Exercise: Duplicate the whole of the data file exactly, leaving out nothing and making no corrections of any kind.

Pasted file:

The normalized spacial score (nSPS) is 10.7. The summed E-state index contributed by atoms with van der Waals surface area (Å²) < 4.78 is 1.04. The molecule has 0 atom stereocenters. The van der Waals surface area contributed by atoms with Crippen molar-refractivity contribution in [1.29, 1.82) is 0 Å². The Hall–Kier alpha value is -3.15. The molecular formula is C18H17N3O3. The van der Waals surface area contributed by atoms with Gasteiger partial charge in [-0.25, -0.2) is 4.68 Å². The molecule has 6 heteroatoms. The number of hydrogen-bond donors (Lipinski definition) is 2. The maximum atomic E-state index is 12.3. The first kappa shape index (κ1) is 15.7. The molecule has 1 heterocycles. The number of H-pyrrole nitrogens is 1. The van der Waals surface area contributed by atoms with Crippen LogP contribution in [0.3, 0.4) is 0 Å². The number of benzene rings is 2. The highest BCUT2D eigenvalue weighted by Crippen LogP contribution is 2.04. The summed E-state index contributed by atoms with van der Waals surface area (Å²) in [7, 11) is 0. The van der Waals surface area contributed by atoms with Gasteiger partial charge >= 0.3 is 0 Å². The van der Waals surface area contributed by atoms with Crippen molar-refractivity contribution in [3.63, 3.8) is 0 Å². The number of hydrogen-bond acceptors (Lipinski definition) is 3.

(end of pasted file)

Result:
The normalized spacial score (nSPS) is 10.7. The summed E-state index contributed by atoms with van der Waals surface area (Å²) < 4.78 is 1.04. The molecule has 0 atom stereocenters. The van der Waals surface area contributed by atoms with Crippen molar-refractivity contribution in [1.29, 1.82) is 0 Å². The Hall–Kier alpha value is -3.15. The molecular formula is C18H17N3O3. The van der Waals surface area contributed by atoms with Gasteiger partial charge in [-0.25, -0.2) is 4.68 Å². The molecule has 6 heteroatoms. The number of hydrogen-bond donors (Lipinski definition) is 2. The maximum atomic E-state index is 12.3. The first kappa shape index (κ1) is 15.7. The molecule has 1 heterocycles. The number of H-pyrrole nitrogens is 1. The van der Waals surface area contributed by atoms with Crippen LogP contribution in [0.3, 0.4) is 0 Å². The number of benzene rings is 2. The highest BCUT2D eigenvalue weighted by Crippen LogP contribution is 2.04. The summed E-state index contributed by atoms with van der Waals surface area (Å²) in [7, 11) is 0. The van der Waals surface area contributed by atoms with Gasteiger partial charge >= 0.3 is 0 Å². The van der Waals surface area contributed by atoms with Crippen molar-refractivity contribution in [3.63, 3.8) is 0 Å². The number of hydrogen-bond acceptors (Lipinski definition) is 3.